Post by Kbiggs »

ithinknot wrote: Wed Sep 21, 2022 1:56 am
Burgerbob wrote: Wed Sep 21, 2022 1:25 am It all sounds like Joe, but not exactly the same.
Yup

TromboneSam wrote: Wed Sep 21, 2022 12:56 am getting the job done
Thing is, "the job" is not a constant over time. It's changed, as have (some of) the instruments.

In any case, the "what if they were alive today" question reveals nothing. Would Bach have played a Steinway? Sure. Probably would have been a big fan of penicillin, too.

A similar thing has been said about the great English trumpeter Michael Laird. He’s played backup for The Beatles, Elton John, Grace Slick, etc. He’s released solo albums on trumpet and natural trumpet, taught at the Royal College of Music, etc.. Laird made from scratch a natural trumpet in preparation for a landmark recording of the Bach Brandenburg Concertos using period/reconstruction instruments. I think it was Trevor Pinnock, the keyboardist and leader, who said something like, “Michael is great at whatever he plays. No matter if it’s trumpet, cornetto, or natural trumpet, he always sounds like Michael. He always sounds musical.”

I believe the relationship between player and horn is quasi-symbiotic. Certain players gravitate towards certain hardware because it’s better at helping them produce their ideal sound, the one that’s in their head. Alessi would probably sound different if he played a Conn. Likewise, Lindberg would sound different if he played a Bach.

In the case of pros—the ones playing at a very high level—consistency and ease of production are (probably) given a higher value than we mortals might think. (“Probably” because I’m not a professional!) If a Shires, Rath or Edwards gives them the desired sound with good feedback, ease of production, and helps them play more consistently, then they don’t spend as much energy wrestling a chunk of metal to play the next note.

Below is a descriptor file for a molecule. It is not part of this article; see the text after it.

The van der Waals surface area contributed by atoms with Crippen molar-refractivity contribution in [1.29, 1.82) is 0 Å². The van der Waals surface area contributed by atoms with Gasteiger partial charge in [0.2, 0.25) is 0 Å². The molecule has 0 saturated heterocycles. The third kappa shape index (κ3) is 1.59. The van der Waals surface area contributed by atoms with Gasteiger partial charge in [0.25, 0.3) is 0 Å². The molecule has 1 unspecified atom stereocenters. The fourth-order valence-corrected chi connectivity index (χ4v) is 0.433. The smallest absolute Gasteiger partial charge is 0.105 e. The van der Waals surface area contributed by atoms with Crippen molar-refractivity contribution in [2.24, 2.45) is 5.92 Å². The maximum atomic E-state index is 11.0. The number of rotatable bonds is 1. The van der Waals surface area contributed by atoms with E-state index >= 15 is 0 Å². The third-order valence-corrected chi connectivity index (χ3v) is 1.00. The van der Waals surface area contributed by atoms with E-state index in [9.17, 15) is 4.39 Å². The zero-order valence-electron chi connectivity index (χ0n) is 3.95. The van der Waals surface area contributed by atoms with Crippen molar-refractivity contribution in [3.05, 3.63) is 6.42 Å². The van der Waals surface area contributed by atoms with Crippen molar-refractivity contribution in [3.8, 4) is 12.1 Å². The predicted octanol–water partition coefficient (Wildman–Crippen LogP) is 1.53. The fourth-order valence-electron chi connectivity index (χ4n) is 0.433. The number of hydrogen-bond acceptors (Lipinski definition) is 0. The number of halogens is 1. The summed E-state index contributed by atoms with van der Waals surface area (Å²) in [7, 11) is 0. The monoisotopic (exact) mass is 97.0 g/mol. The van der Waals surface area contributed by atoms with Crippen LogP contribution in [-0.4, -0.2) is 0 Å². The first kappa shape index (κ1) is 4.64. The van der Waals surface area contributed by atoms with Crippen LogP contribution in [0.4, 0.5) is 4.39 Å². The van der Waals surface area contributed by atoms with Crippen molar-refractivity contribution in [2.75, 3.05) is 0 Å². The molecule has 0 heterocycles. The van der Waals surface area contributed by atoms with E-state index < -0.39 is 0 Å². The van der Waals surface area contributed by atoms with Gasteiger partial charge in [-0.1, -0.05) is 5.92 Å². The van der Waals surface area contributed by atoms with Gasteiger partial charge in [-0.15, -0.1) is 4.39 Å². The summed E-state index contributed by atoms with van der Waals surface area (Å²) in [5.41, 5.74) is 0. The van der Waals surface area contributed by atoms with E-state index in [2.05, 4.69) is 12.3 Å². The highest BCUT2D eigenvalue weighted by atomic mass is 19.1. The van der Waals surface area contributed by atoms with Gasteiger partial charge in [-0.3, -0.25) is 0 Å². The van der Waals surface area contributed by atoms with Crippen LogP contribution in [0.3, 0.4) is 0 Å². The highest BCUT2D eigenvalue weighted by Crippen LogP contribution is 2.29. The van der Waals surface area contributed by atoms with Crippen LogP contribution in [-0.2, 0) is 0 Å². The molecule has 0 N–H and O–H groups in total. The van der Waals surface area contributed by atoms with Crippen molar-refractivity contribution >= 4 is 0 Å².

Performance = Potential - Distraction. The instrument can sometimes be a distraction: wolf tones, slide not quite right (out of alignment, not lubed quite right, etc.), valves that haven’t been oiled, registers/partials that respond differently, THAT DAMNED HIGH A-FLAT, etc. If you can control or eliminate some of the variables (Distraction), then you can increase the Potential of your Performance.

In the end, I believe hardware helps, but the soft machine is the one that makes the music.
I have known a great many troubles, but most of them have never happened.
—Mark Twain (attributed)
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Matt K
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Re: Modern tools for the job

Post by Matt K »

Burgerbob wrote: Wed Sep 21, 2022 1:25 am I think the fact that Joe has sounded pretty radically different in the details on Bach, Edwards, and now a Shires... The horn makes a difference. It all sounds like Joe, but not exactly the same.
I kind of agree but it also isn’t clear to me that the change in sound was a result of being on different equipment or if how at a given point in time he is conceiving of his sound and migrated to an instrument that suited that sound more closely. (Or both?).

I have a suspicion if a given historic great was active today, they’d largely all pick something “modern”, fwiw.
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Re: Modern tools for the job

Post by blast »

I prefer easier horns. The Raths I have are easier and I'm told that I sound the same whatever I play, so......
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Re: Modern tools for the job

Post by GabrielRice »

blast wrote: Thu Sep 22, 2022 12:28 am I prefer easier horns. The Raths I have are easier and I'm told that I sound the same whatever I play, so......
You say that now... :wink:
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Burgerbob
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Re: Modern tools for the job

Post by Burgerbob »